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Tuesday, April 21

  1. page Salix alba edited {Salix alba.doc}
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  3. page Salix alba edited Salix alba How to identify Salix alba: · Leaf- you can identify Salix alba by looking at its l…
    Salix alba
    How to identify Salix alba:
    · Leaf- you can identify Salix alba by looking at its leaves it has Alternate arrangement, Simple, Lanceolate to narrow ovate shape, it is 2-4 in. in length, finely serrated margin, shiny green above, and nearly white and silky below.
    · Flower- the flower is dioecious, males and females appear as upright, they are yellowish fuzzy catkins, they are 1-1/2-2 in. in length, and they appear before or with the leaves.
    · Fruit- the fruit is a 1-2 in. cluster of valve-like, light brown capsules, containing many fine cottony seeds, and they ripen in late spring to early summer.
    · Stem- very deep red and dry to be a reddish rust
    · Root- It has a fibrous and tap root
    Historical Background:
    The common name of Salix alba is White willow but within it are many cultivars. They are fast-growing but generally are short-lived. They are short lived do to its susceptible diseases caused by the bacterium Brenneria salicis. Another disease Salix alba is prone to is will anthracnose caused by the fungus Marssonina salicicola. The above diseases are serious for trees grown for timber or ornament. It also forms natural hybrids with Crack Will (Salix fragilis) the hybrid is named Salix x rubens Shrank. Hippocrates in the 5th century BC also noted a bitter powder that was synthetically extracted from willow bark the promotion it gave humans was it eased aches and pains and also reduced fevers. A Revered Edmund Stone noted in 1763 that willow bark was effective in reducing or seizing a fever.
    Medicinal Uses:
    In history it has been used to relieve aches and pains and to reduce a fever. Salicin the active extract of bark was isolated to a crystalline form by Henri Leroux (French pharmacist) in 1828 and an Italian chemist by the name Raffaele Piria successfully separated the acid in its pure state. Salicin is like aspirin because it is a chemical derivative of salicylic acid.

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  10. page Salix alba edited {Salix alba.docx} Salix alba How to identify Salix alba: · Leaf- you can identify Salix alb…
    {Salix alba.docx} Salix alba
    How to identify Salix alba:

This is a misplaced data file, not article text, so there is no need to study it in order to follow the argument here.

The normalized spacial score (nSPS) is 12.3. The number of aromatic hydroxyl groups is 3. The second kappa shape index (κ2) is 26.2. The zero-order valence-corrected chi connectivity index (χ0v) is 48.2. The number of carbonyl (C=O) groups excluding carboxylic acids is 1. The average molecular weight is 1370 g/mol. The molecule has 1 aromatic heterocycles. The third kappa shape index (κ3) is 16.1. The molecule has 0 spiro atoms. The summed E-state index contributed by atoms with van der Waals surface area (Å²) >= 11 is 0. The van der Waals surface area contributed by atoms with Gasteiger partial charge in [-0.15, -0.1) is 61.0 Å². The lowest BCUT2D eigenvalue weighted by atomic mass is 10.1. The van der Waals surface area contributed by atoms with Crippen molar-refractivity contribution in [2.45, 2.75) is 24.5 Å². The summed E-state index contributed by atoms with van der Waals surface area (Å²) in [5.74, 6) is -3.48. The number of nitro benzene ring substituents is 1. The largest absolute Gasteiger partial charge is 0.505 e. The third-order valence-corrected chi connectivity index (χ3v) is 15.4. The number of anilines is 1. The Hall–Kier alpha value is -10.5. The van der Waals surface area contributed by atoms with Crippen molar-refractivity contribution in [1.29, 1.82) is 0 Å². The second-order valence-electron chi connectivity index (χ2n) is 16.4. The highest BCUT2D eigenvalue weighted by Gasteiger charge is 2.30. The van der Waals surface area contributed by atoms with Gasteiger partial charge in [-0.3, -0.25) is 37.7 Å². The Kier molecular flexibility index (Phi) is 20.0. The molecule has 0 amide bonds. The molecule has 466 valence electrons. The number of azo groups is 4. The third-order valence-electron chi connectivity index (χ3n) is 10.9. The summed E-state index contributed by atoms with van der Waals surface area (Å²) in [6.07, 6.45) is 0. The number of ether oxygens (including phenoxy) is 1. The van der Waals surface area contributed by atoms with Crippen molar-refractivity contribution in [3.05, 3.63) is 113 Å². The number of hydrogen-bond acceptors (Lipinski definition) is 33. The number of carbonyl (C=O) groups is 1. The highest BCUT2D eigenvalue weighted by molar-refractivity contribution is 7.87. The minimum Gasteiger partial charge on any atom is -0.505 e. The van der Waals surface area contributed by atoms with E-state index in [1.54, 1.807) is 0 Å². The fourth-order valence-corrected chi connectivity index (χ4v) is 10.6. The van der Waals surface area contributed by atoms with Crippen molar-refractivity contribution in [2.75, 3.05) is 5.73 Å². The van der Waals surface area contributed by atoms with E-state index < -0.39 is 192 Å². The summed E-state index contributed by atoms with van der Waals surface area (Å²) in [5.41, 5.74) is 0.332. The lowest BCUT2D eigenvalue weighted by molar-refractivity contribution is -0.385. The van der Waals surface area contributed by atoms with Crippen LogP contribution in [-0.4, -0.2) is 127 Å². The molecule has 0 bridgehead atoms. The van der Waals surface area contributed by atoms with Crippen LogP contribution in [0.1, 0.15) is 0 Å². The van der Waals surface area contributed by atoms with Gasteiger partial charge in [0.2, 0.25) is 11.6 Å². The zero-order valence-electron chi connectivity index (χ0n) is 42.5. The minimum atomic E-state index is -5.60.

· Leaf- you can identify Salix alba by looking at its leaves it has Alternate arrangement, Simple, Lanceolate to narrow ovate shape, it is 2-4 in. in length, finely serrated margin, shiny green above, and nearly white and silky below.
    · Flower- the flower is dioecious, males and females appear as upright, they are yellowish fuzzy catkins, they are 1-1/2-2 in. in length, and they appear before or with the leaves.
    · Fruit- the fruit is a 1-2 in. cluster of valve-like, light brown capsules, containing many fine cottony seeds, and they ripen in late spring to early summer.
    · Stem- very deep red and dry to be a reddish rust
    · Root- It has a fibrous and tap root
    Historical Background:
    The common name of Salix alba is White willow but within it are many cultivars. They are fast-growing but generally are short-lived. They are short lived do to its susceptible diseases caused by the bacterium Brenneria salicis. Another disease Salix alba is prone to is will anthracnose caused by the fungus Marssonina salicicola. The above diseases are serious for trees grown for timber or ornament. It also forms natural hybrids with Crack Will (Salix fragilis) the hybrid is named Salix x rubens Shrank. Hippocrates in the 5th century BC also noted a bitter powder that was synthetically extracted from willow bark the promotion it gave humans was it eased aches and pains and also reduced fevers. A Revered Edmund Stone noted in 1763 that willow bark was effective in reducing or seizing a fever.
    Medicinal Uses:
    In history it has been used to relieve aches and pains and to reduce a fever. Salicin the active extract of bark was isolated to a crystalline form by Henri Leroux (French pharmacist) in 1828 and an Italian chemist by the name Raffaele Piria successfully separated the acid in its pure state. Salicin is like aspirin because it is a chemical derivative of salicylic acid.

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